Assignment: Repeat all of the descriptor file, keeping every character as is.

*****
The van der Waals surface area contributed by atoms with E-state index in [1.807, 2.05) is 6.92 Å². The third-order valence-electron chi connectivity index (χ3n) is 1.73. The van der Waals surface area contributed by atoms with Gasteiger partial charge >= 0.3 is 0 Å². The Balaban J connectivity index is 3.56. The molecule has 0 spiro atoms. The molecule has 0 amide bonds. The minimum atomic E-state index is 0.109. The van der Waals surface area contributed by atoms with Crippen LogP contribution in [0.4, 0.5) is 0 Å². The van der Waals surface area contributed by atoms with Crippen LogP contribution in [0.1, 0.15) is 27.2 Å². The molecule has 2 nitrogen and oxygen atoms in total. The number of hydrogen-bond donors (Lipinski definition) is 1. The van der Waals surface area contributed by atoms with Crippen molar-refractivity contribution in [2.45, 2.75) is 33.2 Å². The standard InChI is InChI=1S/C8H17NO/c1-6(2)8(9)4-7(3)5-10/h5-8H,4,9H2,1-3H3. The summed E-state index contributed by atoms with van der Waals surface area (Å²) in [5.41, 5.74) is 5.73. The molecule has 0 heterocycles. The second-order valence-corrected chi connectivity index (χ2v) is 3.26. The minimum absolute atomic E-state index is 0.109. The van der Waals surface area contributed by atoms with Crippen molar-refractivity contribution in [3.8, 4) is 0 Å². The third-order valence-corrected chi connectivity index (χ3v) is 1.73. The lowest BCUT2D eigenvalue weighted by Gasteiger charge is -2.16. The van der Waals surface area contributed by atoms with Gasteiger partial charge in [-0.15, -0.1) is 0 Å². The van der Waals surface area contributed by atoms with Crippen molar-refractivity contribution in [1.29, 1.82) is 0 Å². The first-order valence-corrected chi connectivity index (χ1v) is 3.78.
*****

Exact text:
The van der Waals surface area contributed by atoms with E-state index in [1.807, 2.05) is 6.92 Å². The third-order valence-electron chi connectivity index (χ3n) is 1.73. The van der Waals surface area contributed by atoms with Gasteiger partial charge >= 0.3 is 0 Å². The Balaban J connectivity index is 3.56. The molecule has 0 spiro atoms. The molecule has 0 amide bonds. The minimum atomic E-state index is 0.109. The van der Waals surface area contributed by atoms with Crippen LogP contribution in [0.4, 0.5) is 0 Å². The van der Waals surface area contributed by atoms with Crippen LogP contribution in [0.1, 0.15) is 27.2 Å². The molecule has 2 nitrogen and oxygen atoms in total. The number of hydrogen-bond donors (Lipinski definition) is 1. The van der Waals surface area contributed by atoms with Crippen molar-refractivity contribution in [2.45, 2.75) is 33.2 Å². The standard InChI is InChI=1S/C8H17NO/c1-6(2)8(9)4-7(3)5-10/h5-8H,4,9H2,1-3H3. The summed E-state index contributed by atoms with van der Waals surface area (Å²) in [5.41, 5.74) is 5.73. The molecule has 0 heterocycles. The second-order valence-corrected chi connectivity index (χ2v) is 3.26. The minimum absolute atomic E-state index is 0.109. The van der Waals surface area contributed by atoms with Crippen molar-refractivity contribution in [3.8, 4) is 0 Å². The third-order valence-corrected chi connectivity index (χ3v) is 1.73. The lowest BCUT2D eigenvalue weighted by Gasteiger charge is -2.16. The van der Waals surface area contributed by atoms with Gasteiger partial charge in [-0.15, -0.1) is 0 Å². The van der Waals surface area contributed by atoms with Crippen molar-refractivity contribution in [1.29, 1.82) is 0 Å². The first-order valence-corrected chi connectivity index (χ1v) is 3.78.